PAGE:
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Nodack
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Re: Impeachment

Post by Nodack » Fri Jun 07, 2019 11:25 pm

Especially when there is a 99.999999% chance it goes nowhere in the Senate and just makes you look like Republicans during Obama’s tenure voting to repeal Obamacare fifty times symbolically. What effect does that have? There are a lot of ongoing investigations that Mueller passed onto other people still going on. The Dems seem to want Mueller to testify and clear up a few things. He’s a shy guy but, he would answer a subpoena. Build your case. That would drive Trump more nuts than symbolically impeaching in the House and nothing else happens.

I don’t know that I would be satisfied with Dems impeaching Trump alone. Until Republicans see Trump as I see him instead of this genius messiah they see him as we will have a problem in America. Iron clad evidence or Trump doing something so bad that Republicans lose faith and turn on him or even just waiting until the next election and let America judge seems like the most likely scenarios. His base won’t care how many regulations he kills or how many wildlife sanctuaries he turns into oil fields. They would care if Trumps actions hurt their pocketbooks. Trump is enjoying a good economy and that makes him untouchable with his base. His tariffs hurt farmers, which make up a lot of his rural vote. Having to bail them out is a bad look. If his tariff wars don’t pan out and the economy suffers that would certainly lower his chances of re-election.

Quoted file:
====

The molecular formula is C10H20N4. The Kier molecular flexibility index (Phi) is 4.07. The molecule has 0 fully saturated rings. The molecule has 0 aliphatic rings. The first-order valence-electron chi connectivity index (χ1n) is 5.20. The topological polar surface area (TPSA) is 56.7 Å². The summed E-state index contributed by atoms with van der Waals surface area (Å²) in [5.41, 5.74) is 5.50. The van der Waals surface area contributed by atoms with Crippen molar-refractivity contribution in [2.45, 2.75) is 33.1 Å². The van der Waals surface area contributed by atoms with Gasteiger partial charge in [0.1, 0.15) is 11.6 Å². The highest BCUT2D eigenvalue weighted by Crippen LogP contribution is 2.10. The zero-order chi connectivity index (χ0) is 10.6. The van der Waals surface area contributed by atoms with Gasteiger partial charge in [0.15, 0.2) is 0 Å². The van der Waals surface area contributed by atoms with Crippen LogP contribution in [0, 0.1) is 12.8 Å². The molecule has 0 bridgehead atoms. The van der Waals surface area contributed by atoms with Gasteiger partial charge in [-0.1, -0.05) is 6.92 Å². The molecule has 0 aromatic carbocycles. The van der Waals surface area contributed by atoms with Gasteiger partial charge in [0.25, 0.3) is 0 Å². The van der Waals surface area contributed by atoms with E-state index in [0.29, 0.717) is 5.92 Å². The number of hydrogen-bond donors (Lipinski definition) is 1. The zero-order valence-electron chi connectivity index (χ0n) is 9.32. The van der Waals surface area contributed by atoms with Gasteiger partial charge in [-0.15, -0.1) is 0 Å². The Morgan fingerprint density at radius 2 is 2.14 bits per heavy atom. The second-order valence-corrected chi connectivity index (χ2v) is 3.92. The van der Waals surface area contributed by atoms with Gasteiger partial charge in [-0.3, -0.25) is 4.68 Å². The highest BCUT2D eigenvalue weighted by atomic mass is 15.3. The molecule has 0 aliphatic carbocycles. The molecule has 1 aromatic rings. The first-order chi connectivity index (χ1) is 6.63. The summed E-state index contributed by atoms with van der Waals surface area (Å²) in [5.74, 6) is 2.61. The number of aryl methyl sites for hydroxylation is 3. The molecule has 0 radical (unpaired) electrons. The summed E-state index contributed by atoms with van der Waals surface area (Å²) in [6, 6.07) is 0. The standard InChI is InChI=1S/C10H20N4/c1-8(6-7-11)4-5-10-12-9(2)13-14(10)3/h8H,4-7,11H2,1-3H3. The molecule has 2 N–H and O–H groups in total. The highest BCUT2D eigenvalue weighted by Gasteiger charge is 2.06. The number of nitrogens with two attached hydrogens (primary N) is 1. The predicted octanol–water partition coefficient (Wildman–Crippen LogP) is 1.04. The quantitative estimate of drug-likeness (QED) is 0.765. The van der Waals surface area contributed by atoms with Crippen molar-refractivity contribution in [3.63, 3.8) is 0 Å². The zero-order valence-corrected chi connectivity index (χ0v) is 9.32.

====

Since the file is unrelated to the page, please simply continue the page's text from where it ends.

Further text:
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Indy
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Re: Impeachment

Post by Indy » Sat Jun 08, 2019 7:05 pm

The GOP senators will not vote for impeachment even if they thought he committed the crimes of which he is accused. At least, not until they think it would hurt them at the polls. And by them, I mean them individually. If they think they have a better chance at re-election by voting no, even if they think he did it, they will not vote their conscience. Trump hasn't changed as a person since he ran the first time. He is who he is. And all of the GOP congressmen and Senators that said how awful of a person he is and that he shouldn't be the nominee and he hasn't even been a GOP member and he treats veterans and women and people of color poorly... they just stopped saying those things and defend him now, because they see it will be better for them if he stays in power. It is pathetic and shows what poor morals they have.